We recommend gradually working up to 30 minutes or more of physical activity on most days, at a comfortable pace for you. Being physically active helps control your blood sugar, blood pressure, and lipids. It can also reduce stress and improve your mood, give you more energy, and reduce your chance of heart disease and stroke. If you are pregnant, being active can help control your blood sugars.
If you are just beginning to exercise, talk with us about activity that is right for your fitness level and health condition. Here are some tips for being physically active:
If you have type 1 diabetes and your blood sugar is above 250 mg/dL, check your urine for ketones (a sign that your body does not have enough insulin). You can check for ketones at home by testing your own urine using ketostix that we prescribe for you. If there are moderate or high ketones in your urine, do not exercise. Contact us right away to discuss your treatment.
If you have type 1 diabetes, before you exercise, check your blood sugar and eat a carbohydrate snack if necessary. While you are exercising, watch for symptoms of low blood sugar (hypoglycemia). Carry a fast-acting sugar source with you, like glucose tablets or gel, or fruit juice. You may also consider wearing a MedicAlert bracelet than can identify you in an emergency as a person with diabetes.
You can keep yourself healthy by monitoring (checking) your own blood sugar, blood pressure, and feet. We recommend you keep a log of this information.
Check your blood sugar. It is important to know your blood sugar targets. We will discuss your personal targets and how often to check your blood sugar. For many people, the blood sugar targets are:
We may modify these targets to fit your lifestyle and health goals. If you are pregnant, we will talk with you about what your target blood sugars should be.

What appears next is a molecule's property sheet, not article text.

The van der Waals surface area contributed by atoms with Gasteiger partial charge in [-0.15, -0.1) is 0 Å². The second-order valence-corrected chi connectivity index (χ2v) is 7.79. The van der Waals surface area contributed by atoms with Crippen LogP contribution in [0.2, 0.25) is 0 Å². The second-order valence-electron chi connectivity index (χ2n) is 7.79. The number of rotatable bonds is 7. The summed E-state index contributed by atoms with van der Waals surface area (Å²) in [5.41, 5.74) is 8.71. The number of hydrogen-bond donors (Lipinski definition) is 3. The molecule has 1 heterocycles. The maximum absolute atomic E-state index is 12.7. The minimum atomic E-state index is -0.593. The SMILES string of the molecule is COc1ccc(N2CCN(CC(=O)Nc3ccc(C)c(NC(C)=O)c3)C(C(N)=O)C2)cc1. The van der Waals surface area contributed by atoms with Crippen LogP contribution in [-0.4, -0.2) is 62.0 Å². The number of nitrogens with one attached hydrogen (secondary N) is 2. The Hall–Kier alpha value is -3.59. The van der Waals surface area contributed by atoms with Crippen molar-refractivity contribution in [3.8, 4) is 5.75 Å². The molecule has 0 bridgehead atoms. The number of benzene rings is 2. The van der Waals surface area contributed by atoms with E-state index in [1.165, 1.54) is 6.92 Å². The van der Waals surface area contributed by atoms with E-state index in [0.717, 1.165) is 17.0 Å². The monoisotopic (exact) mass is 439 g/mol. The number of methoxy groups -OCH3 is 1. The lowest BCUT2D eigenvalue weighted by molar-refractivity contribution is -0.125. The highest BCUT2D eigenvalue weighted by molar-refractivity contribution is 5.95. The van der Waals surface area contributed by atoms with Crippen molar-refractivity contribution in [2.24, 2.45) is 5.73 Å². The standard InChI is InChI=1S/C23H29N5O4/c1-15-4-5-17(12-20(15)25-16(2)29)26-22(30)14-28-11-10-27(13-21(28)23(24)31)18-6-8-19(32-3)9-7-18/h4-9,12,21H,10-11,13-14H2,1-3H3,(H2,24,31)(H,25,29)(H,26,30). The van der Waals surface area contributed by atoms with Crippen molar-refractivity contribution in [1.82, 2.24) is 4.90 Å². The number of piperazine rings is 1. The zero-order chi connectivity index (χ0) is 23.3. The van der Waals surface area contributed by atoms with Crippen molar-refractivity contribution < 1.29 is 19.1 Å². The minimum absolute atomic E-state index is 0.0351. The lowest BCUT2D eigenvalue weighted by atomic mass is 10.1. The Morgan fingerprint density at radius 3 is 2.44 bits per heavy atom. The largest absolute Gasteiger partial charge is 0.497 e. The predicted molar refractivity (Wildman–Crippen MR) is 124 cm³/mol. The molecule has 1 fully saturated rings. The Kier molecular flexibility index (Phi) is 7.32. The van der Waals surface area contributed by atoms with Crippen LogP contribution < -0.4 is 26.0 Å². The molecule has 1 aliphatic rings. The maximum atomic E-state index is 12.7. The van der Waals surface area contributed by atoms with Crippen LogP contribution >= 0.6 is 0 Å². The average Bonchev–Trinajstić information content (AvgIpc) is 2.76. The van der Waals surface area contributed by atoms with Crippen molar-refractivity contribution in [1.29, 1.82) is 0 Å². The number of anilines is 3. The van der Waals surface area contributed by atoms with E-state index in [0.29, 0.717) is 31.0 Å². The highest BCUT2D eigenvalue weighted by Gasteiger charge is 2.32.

Monitor your blood pressure. If you have high blood pressure, you can periodically check your own blood pressure with an automated blood pressure monitor. Let us know if your blood pressure is frequently outside your target range, so we may adjust your treatment plan.
Take care of your feet. Foot injuries or infections are more common with diabetes. Taking care of your feet daily helps prevent problems. By checking your feet daily, you are more likely to notice problems early so we can start treatment right away.
Stress has many effects on the body, including increasing blood sugar and blood pressure. People who are stressed often struggle with lifestyle habits like healthy eating, exercising, checking blood sugar, and remembering to take medications. Many people notice higher blood sugar levels when they are stressed or angry.
Though most people feel stressed at times, ongoing stress can get in the way of managing diabetes. Learning and practicing methods to cope with stress can help you manage diabetes and enjoy life. Some ways to cope with stress include:
Your feelings can affect your blood sugar, and having diabetes can affect mood. Depression is more common in people with diabetes, although we do not know why. Let us know if you frequently feel sad, angry, irritable, or hopeless. These may be signs of depression. The good news is there are behavioral treatments and medications to help you feel better.
Even when you have risk factors for diabetes, studies show you can delay or prevent prediabetes or type 2 diabetes by:
Being physically active on most days. We recommend gradually working up to 30 to 60 minutes of activity every day. Physical activity decreases insulin resistance, which leads to diabetes. Studies show that walking for 30 minutes 3 times per week reduces the chance of developing diabetes.
Losing weight if you are overweight. Studies show losing 5 to 7 percent of your weight reduces the chance of developing diabetes. For example, if you weigh 200 pounds, losing 10 to 15 pounds can make a difference.
Eating a healthy diet. Eat fewer calories by eating less fat and fatty foods and choosing smaller portions. Include a variety of vegetables, fruit, and whole grains in your diet. Limit your intake of sugary foods and alcohol.
We urge you to call if your blood sugar gets:
And especially if you have symptoms such as:
If you are pregnant and your blood sugars get very low (hypoglycemia), call 911.
As part of your routine care, I will order lab tests to screen for diabetes at the appropriate time, based on your risk factors. If you have prediabetes, you can enroll in the prediabetes class without a referral for more information and support.
If we determine that you have diabetes, I will work with you to help manage it. We have a comprehensive program to help you live well with diabetes and maintain your health. I will refer you to a Diabetes Education class. You will be prescribed a glucose monitor, and you or your family will be trained to use it. We have online tools and classes to help you with physical activity, healthy nutrition, smoking cessation, and weight management.